While individual artists were putting their stamp on the era, there were still the more traditional ensembles of guitars, drums and keyboard that, while not unique, gave depth to this era of rock.
Let’s start with Who’s Next (’71) by the Who, which featured two of the all-time great rock anthems: “Won’t Be Fooled Again” and “Baba O’Riley.” The Eagles established country rock with their first two albums: Eagles (’72 “Peaceful Easy Feeling”) and Desperado (’73 “Tequila Sunrise”). In the same genre, New Riders of the Purple Sage recounted The Adventures of Panama Red (’73 “Lonesome L.A. Cowboy”). Fleetwood Mac came on the scene with Bare Trees (’72 “Sentimental Lady). The Kinks charmed me with their idiosyncratic numbers, from Lola Versus the Powerman (‘70 “Strangers”) to Everybody’s In Show-Biz (’72 “Celluloid Heroes”) and Preservation Act I (’73). The Morning After (’71 “Looking For A Love”) introduced me to the J. Geils Band.
What I Missed
Despite buying a lot of records and having pretty broad taste, there were important albums I didn’t collect that should be mentioned in evaluating the greatness of this musical period. Marvin Gaye’s “What’s Going On” (’71) is the most recent Greatest Album in Rolling Stone’s decennial poll. Led Zeppelin IV (’71) featured “Stairway to Heaven,” arguably the greatest rock song. The same year saw Sly & the Family Stone’s “There’s A Riot Goin’ On” (’71 “Family Affair”). The Rolling Stones put out their highest-rated album, “Exile on Main St.” (’72 “Tumbling Dice”). The title track of John Lennon’s “Imagine” (’71) is one of the greatest songs ever. And who knows what else I missed or am missing.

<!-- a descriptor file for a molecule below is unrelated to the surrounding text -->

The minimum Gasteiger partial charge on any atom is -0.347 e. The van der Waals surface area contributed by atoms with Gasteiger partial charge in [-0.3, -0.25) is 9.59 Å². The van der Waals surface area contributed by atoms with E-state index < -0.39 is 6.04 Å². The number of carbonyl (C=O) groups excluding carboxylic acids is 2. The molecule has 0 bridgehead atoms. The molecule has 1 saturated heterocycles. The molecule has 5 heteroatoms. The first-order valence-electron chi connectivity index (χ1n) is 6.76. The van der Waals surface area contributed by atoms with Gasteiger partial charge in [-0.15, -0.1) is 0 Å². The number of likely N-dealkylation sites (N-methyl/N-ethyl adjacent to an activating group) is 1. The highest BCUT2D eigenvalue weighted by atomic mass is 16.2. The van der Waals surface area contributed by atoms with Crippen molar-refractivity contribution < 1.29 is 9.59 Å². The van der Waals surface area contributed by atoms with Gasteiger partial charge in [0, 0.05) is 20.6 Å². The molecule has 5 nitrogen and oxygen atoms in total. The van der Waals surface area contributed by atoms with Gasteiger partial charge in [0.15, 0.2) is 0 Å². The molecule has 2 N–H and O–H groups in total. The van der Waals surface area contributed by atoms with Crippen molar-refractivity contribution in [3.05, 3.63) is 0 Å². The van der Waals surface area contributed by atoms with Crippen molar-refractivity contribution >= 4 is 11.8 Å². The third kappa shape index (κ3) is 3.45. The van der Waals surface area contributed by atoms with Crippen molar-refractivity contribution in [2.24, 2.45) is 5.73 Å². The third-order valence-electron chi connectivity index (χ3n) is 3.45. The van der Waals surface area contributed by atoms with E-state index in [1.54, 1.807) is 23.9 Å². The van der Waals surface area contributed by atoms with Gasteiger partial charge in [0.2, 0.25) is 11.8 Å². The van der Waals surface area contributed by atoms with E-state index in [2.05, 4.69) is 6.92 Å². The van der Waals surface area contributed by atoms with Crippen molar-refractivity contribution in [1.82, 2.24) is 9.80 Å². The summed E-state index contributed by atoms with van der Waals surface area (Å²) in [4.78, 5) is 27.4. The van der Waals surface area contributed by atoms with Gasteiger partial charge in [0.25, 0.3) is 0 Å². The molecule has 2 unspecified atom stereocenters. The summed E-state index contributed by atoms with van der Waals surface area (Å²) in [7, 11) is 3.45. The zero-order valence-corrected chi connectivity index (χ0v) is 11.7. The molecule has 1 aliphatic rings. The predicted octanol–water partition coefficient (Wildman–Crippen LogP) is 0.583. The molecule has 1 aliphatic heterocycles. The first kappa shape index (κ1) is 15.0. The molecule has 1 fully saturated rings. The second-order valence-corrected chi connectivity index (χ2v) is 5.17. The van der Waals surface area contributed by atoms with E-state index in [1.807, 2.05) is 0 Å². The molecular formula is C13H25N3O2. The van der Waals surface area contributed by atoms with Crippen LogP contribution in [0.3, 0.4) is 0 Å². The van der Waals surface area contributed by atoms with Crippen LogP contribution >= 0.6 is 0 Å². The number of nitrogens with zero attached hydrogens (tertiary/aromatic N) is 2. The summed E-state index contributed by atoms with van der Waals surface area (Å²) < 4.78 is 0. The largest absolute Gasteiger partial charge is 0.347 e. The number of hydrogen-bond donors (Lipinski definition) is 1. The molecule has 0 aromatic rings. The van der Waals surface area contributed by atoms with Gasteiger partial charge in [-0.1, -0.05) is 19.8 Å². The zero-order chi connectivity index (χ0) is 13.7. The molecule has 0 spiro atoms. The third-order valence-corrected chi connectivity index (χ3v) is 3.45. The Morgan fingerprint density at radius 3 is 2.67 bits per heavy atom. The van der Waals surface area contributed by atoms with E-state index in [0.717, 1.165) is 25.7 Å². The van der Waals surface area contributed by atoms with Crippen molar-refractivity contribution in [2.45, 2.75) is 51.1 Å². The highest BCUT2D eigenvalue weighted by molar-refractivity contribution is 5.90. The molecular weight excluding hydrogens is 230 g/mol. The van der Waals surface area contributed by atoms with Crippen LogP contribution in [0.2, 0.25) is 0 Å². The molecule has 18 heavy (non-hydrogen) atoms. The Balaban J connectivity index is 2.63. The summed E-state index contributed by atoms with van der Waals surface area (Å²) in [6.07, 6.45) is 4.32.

It’s not just that so many powerful, lyrical, memorable voices came to public attention in these pivotal years (1970-73, in particular). For the most part, these voices, while they continued putting out records, never reached the same heights. Billy Joel, Jackson Browne, Elton John, David Bowie, Joni Mitchell, Cat Stevens and these others seem timeless in retrospect, but in fact their magic all stems from around 1971. Fifty years later, I feel I was there when they arrived, and we’ve been companions ever since.
Top Ten Albums
Blood on the Tracks, Bob Dylan
Moondance, Van Morrison
Born to Run, Bruce Springsteen
Piano Man, Billy Joel
Late for the Sky, Jackson Browne
Blue, Joni Mitchell
Who’s Next, The Who
Horses, Patti Smith
Tea for the Tillerman, Cat Stevens
Dark Side of the Moon, Pink Floyd